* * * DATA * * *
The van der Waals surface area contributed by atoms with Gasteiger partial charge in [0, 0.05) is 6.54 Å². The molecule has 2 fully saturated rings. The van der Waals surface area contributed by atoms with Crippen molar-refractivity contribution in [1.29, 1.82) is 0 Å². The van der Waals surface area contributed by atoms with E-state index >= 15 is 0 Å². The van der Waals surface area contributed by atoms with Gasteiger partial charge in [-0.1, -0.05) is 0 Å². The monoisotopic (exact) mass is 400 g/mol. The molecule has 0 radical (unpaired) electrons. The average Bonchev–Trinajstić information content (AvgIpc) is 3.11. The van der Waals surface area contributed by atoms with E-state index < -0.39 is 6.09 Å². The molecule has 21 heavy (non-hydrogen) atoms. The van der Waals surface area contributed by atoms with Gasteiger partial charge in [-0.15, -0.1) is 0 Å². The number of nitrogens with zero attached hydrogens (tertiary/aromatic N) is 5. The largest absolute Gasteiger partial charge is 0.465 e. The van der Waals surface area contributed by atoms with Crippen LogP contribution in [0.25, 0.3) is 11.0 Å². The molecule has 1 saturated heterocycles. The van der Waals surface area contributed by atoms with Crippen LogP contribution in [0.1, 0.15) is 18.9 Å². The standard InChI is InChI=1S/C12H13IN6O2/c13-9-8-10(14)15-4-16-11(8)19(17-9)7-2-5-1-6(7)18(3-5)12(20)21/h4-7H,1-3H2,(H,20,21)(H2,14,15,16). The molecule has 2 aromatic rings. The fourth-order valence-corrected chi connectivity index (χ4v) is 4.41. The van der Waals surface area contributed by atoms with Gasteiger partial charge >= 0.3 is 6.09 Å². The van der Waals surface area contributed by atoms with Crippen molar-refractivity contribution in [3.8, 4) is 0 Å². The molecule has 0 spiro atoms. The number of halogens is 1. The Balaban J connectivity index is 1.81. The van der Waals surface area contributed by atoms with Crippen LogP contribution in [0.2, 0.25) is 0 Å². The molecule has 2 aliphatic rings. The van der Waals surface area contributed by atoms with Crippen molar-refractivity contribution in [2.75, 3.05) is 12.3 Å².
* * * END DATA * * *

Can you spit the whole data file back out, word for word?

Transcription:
The van der Waals surface area contributed by atoms with Gasteiger partial charge in [0, 0.05) is 6.54 Å². The molecule has 2 fully saturated rings. The van der Waals surface area contributed by atoms with Crippen molar-refractivity contribution in [1.29, 1.82) is 0 Å². The van der Waals surface area contributed by atoms with E-state index >= 15 is 0 Å². The van der Waals surface area contributed by atoms with Gasteiger partial charge in [-0.1, -0.05) is 0 Å². The monoisotopic (exact) mass is 400 g/mol. The molecule has 0 radical (unpaired) electrons. The average Bonchev–Trinajstić information content (AvgIpc) is 3.11. The van der Waals surface area contributed by atoms with E-state index < -0.39 is 6.09 Å². The molecule has 21 heavy (non-hydrogen) atoms. The van der Waals surface area contributed by atoms with Gasteiger partial charge in [-0.15, -0.1) is 0 Å². The number of nitrogens with zero attached hydrogens (tertiary/aromatic N) is 5. The largest absolute Gasteiger partial charge is 0.465 e. The van der Waals surface area contributed by atoms with Crippen LogP contribution in [0.25, 0.3) is 11.0 Å². The molecule has 1 saturated heterocycles. The van der Waals surface area contributed by atoms with Crippen LogP contribution in [0.1, 0.15) is 18.9 Å². The standard InChI is InChI=1S/C12H13IN6O2/c13-9-8-10(14)15-4-16-11(8)19(17-9)7-2-5-1-6(7)18(3-5)12(20)21/h4-7H,1-3H2,(H,20,21)(H2,14,15,16). The molecule has 2 aromatic rings. The fourth-order valence-corrected chi connectivity index (χ4v) is 4.41. The van der Waals surface area contributed by atoms with Gasteiger partial charge >= 0.3 is 6.09 Å². The van der Waals surface area contributed by atoms with Crippen molar-refractivity contribution in [3.8, 4) is 0 Å². The molecule has 0 spiro atoms. The number of halogens is 1. The Balaban J connectivity index is 1.81. The van der Waals surface area contributed by atoms with Crippen LogP contribution in [0.2, 0.25) is 0 Å². The molecule has 2 aliphatic rings. The van der Waals surface area contributed by atoms with Crippen molar-refractivity contribution in [2.75, 3.05) is 12.3 Å².